Bacteria give lessons in investment economics
Colonies of bacteria balance growth against risk, just like financial investors, ecologists have found.
Using lab-based synthetic biology, experiments in bacterial evolution, and mathematical modelling the study finds links between organisms and markets.
Bacterial investment crashes and boom-bust cycles are described in a paper in the journal Ecology Letters.
The study is the clearest experimental test of a 50-year-old theory relating trade-offs to competitive success.
The evolutionary successes of bacteria are plain to see as they are found across the globe, but bacteria may also have something to say about investment success more generally.
A research group from the UK and Australia used strains of the bacterium E. coli that were constrained in the amount of resource that they had for growth, but that were also subjected to varying degrees of biological stress.
Different strains of E. coli developed covering a range of ability to cope with stress and invest in growth.
Petri dish as trading floor
Externally imposed "market conditions", represented by changing salt and acid contents of their environment, influenced the outcome of the "investment decisions" made by each bacterium, with success rewarded by survival, and failure leading to extinction.
The consequences of the trade-offs between development of stress-resistance, which involves the acquisition of costly proteins, or increasing consumption to grow were recorded in the evolution of the genetic codes of the successful bacterial strains.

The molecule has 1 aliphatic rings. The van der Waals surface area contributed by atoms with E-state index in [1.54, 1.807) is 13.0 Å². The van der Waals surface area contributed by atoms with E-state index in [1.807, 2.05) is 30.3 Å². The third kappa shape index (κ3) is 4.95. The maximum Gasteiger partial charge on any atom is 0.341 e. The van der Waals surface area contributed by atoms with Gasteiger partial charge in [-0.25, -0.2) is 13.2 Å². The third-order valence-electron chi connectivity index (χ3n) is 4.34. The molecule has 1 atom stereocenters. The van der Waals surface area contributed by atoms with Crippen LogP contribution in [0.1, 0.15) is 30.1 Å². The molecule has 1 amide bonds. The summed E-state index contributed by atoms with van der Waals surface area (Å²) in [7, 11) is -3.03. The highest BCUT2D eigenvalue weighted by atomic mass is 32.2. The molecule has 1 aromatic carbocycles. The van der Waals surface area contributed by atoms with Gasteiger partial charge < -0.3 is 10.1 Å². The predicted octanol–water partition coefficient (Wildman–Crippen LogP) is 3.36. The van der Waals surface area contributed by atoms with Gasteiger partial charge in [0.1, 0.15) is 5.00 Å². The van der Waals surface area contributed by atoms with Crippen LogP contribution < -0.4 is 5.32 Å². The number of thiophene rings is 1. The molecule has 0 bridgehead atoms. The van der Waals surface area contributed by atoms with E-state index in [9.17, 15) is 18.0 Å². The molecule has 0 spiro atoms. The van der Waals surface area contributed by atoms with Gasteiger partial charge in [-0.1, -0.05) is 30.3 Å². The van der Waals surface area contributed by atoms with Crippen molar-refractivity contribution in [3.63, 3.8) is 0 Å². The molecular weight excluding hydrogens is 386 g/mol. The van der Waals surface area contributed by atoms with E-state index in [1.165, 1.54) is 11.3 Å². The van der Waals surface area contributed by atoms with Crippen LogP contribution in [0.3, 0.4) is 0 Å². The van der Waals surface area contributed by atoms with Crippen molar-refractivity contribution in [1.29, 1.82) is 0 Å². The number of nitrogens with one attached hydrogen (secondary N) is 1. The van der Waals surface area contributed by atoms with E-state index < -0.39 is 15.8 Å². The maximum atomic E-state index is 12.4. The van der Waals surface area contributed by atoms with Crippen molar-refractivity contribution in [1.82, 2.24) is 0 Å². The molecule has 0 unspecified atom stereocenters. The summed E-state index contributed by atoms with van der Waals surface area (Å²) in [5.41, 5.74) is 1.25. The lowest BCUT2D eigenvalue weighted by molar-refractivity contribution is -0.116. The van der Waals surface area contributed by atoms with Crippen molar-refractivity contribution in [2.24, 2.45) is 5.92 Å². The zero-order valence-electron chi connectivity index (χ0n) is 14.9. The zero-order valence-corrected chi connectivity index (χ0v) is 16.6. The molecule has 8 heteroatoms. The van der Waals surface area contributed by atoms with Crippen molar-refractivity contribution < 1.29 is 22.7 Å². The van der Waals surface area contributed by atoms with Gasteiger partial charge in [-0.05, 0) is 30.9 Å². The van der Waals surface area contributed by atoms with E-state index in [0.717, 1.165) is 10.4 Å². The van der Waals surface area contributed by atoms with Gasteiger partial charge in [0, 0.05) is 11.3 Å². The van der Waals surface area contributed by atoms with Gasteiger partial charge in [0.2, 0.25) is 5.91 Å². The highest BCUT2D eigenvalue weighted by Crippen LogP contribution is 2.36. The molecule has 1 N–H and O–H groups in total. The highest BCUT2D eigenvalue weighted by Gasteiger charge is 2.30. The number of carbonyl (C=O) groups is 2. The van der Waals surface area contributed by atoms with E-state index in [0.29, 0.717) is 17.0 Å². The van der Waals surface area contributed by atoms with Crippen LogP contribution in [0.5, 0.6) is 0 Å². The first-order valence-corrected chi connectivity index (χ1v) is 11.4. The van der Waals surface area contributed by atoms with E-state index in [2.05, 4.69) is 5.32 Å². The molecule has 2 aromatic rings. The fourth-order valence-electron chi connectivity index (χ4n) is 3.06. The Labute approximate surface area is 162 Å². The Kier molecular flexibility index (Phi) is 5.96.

The observations were used to test and validate mathematical models of bacterial investment booms and crashes.
Dr Ivana Gudelj from the University of Exeter was one of the authors of the study, and said: "We have shown that very different investment opportunities can require different investment strategies.
"These strategies are constrained by the subtleties in trade-offs that are usually invisible or ignored in real markets. The study is a classic demonstration of Darwinian economics and survival of the fittest."
Almost half a century ago Richard Levins first suggested that trade-offs in organisms' investment decisions lead to them exploiting different niches, and this concept may apply both in biological ecology and in financial markets, but it has not previously been demonstrated as clearly by experimental observations.
Prof Dan Lovallo, senior research fellow in Innovative Management at University of California, Berkeley, US, was not involved in the study, and commented: "This paper breaks exciting new ground in the integration of sciences... of interest to multiple fields: economics, finance, business strategy, and biology."
The applicability of the results to real investment decisions in financial markets should probably be treated with caution however, since the markets constructed for the study were simplified to allow testing of the model.
They do, nonetheless, show how small changes in market conditions can sometimes correspond to huge differences between optimal strategies.